In a perfect world, your summer vacation would begin the moment you set your inbox's "out of office" message and leave your desk. As most professional communicators know, though, PR is far from a perfect world. Crises materialize that require your advice or input, while requests come down from the C-suite that you would be wise to address in a time-sensitive fashion. There will inevitably be endless reminders that, though your time twirling cocktail umbrellas and digging your toes into the sand may be well-earned, brand reputation never takes a vacation.
With some strategic planning, however, even the most devoted PR pros can protect their sacred vacation time from the shrapnel of a stressful job. Here are three tips that will have you whistling "work-life balance" before you know it.
Choose Your OOO Contact Wisely
It's standard practice to include the contact of a work colleague in that automatic OOO reply, but try to only include a single point of contact whenever possible. This not only projects the appearance that your team is organized and accountable, it reduces the likelihood of any confusion with regard to who on your team should reply to whatever pressing emails hit your inbox. A clearly communicated OOO chain of command ensures that the proverbial ship stays afloat in your absence. Having a single point of contact also keeps any messages coming back to you from one person, reducing the clutter and confusion you took that vacation to avoid.
It goes without saying that this one person should be competent to communicate on your behalf, but a big part of that involves preparing them for whatever potential situations may arise in your absence. Whether you're in the process of hearing back about a sponsorship deal or expecting questions or feedback from your boss, briefing that contact on what to expect beforehand goes a long way. Crisis pros love to stress the importance of being "proactive, not reactive," and you should choose a point of contact who operates from that same mindset. Briefing them on what messaging is appropriate for various clients can also greatly reduce the number of questions you'll have to answer while on vacation.
Carve Out a Fixed Bracket of Time to Check Emails
Don't be naïve and think that you'll be able to stay offline completely during your vacation, especially if a future deal is brewing or a future crisis looms. Instead, resist any knee-jerk tendencies to constantly check emails on your smartphone and set a fixed amount of time every day to catch up. Compartmentalization is the name of the game.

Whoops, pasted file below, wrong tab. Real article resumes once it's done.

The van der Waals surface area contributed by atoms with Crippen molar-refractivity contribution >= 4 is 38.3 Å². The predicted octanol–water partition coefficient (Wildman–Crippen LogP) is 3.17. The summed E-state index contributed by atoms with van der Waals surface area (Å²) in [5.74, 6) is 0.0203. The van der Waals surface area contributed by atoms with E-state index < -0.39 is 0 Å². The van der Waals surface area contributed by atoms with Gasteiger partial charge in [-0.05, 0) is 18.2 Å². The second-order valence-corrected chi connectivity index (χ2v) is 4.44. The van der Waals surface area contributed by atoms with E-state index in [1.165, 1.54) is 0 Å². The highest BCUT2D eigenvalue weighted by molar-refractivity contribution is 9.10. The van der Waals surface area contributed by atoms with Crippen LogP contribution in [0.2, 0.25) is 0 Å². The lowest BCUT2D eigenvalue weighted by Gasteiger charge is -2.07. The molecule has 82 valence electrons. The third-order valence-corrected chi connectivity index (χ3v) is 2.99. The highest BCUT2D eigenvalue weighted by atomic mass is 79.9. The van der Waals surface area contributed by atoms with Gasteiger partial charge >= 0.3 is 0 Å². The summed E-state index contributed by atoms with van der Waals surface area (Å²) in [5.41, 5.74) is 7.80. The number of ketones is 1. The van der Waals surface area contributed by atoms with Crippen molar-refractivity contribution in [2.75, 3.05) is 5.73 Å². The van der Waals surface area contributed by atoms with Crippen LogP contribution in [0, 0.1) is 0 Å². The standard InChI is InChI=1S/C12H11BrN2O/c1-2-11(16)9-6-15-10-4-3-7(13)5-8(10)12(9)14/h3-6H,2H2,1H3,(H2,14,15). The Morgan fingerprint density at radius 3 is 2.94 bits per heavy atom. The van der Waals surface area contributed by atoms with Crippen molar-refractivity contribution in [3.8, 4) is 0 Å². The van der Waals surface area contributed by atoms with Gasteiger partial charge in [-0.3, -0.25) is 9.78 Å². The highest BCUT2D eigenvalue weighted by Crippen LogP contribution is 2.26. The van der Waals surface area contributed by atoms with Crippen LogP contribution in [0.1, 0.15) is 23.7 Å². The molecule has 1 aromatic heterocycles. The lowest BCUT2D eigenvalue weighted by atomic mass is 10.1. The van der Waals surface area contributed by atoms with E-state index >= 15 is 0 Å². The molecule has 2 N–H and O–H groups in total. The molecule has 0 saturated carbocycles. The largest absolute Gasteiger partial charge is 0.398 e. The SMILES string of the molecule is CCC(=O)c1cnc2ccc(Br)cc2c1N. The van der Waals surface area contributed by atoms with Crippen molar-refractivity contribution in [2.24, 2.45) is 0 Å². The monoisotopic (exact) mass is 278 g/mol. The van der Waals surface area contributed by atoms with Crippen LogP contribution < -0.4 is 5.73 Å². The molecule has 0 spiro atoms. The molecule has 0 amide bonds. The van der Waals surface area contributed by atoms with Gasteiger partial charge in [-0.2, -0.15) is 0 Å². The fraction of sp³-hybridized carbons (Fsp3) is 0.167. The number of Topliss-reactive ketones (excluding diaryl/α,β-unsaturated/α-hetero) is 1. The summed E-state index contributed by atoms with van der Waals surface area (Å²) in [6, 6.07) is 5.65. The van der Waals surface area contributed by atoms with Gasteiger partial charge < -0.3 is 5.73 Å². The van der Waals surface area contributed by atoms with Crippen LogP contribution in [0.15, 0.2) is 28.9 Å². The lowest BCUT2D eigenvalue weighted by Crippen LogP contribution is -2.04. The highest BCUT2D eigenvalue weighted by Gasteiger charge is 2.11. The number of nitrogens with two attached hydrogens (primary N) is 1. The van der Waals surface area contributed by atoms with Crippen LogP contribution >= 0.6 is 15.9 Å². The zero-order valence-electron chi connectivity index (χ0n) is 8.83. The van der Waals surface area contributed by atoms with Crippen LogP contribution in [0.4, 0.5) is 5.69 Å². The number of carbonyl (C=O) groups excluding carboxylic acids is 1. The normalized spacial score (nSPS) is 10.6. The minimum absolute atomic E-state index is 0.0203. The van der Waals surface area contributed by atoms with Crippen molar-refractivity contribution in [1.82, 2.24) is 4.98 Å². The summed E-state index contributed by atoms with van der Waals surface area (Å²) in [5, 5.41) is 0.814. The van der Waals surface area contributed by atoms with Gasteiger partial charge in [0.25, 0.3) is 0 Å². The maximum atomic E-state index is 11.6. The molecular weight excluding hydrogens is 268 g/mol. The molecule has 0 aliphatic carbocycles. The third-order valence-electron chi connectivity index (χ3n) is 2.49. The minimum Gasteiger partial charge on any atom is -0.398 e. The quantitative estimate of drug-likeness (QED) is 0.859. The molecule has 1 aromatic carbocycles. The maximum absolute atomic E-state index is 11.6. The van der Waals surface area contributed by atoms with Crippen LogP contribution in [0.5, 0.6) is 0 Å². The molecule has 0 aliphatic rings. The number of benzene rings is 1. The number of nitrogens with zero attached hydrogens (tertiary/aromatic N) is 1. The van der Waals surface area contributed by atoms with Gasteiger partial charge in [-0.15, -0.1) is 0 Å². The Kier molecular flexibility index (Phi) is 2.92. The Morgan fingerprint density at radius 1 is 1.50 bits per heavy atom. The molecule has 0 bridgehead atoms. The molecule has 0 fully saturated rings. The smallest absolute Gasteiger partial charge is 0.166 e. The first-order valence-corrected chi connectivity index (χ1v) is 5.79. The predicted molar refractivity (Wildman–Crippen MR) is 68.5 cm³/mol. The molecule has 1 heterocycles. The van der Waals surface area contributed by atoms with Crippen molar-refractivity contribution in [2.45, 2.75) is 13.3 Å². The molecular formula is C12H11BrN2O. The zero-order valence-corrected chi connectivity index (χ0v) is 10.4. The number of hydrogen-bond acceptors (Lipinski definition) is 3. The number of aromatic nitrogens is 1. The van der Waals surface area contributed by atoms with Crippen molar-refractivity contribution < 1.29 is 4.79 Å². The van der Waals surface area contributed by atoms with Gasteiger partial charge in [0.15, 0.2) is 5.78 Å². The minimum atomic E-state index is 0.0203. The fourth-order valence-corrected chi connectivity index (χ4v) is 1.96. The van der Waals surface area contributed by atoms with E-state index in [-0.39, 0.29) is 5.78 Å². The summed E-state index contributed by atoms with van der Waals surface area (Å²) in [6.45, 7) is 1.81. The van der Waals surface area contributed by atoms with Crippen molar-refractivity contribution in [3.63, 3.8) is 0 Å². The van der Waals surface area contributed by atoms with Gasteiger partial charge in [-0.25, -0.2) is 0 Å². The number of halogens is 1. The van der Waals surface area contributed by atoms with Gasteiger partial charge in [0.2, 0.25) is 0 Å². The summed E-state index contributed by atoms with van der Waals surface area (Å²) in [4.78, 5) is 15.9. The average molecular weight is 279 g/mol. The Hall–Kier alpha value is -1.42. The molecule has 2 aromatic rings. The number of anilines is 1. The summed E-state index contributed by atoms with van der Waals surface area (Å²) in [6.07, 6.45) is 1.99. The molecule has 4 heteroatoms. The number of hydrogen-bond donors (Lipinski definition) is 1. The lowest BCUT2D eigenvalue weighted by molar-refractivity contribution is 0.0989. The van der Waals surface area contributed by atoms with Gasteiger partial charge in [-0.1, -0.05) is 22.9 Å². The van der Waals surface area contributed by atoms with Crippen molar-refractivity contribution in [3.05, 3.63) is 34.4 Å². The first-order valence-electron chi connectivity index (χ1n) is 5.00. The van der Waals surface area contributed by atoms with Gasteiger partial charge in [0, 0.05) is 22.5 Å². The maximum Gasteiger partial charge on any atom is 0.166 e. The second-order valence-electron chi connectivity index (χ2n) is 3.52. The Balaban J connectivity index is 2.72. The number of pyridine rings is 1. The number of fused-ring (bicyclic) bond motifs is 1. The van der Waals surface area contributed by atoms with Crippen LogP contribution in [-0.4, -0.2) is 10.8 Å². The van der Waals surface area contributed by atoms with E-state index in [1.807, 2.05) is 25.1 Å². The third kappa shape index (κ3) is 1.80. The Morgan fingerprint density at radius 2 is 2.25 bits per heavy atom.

How much time you set aside for this should depend on the nature of your responsibilities and the volume of situations that command your immediate attention, but setting that amount of time beforehand is key. Pick a time every day that best jibes with both your travel itinerary and the needs of your role, then make sure you stick to it. This will keep your employees calm and collected in your absence, as they'll have an expectation for when you will get back to them. It also protects the vacation experience for you.
Let Your Travel Companions Know What's Up Before the Trip Starts
Protecting your vacation experience is important, but protecting your travel companions' experience is important, too. The loved ones you travel with want to be present with you and enjoy the getaway together. Let them know you want to be present with them, too, and set proper expectations around what's going on at work. Express your enthusiasm for the trip, but make sure they're aware of that time you've set aside to check in on the office before the trip starts. Build that time into your travel plans, while you're at it.
Setting honest and transparent expectations are the bedrock of any healthy relationship, be it personal or professional. Many of the instances when work-life balance leans too heavily on work can be avoided with planning and compartmentalization. By the same token, keeping your travel companions in the loop during that planning can minimize the amount of surprises and times when your attention is pulled away from enjoying each other's company. Putting this into practice will allow you to follow the words of Ram Dass and "be here now."
Follow Justin: @Joffaloff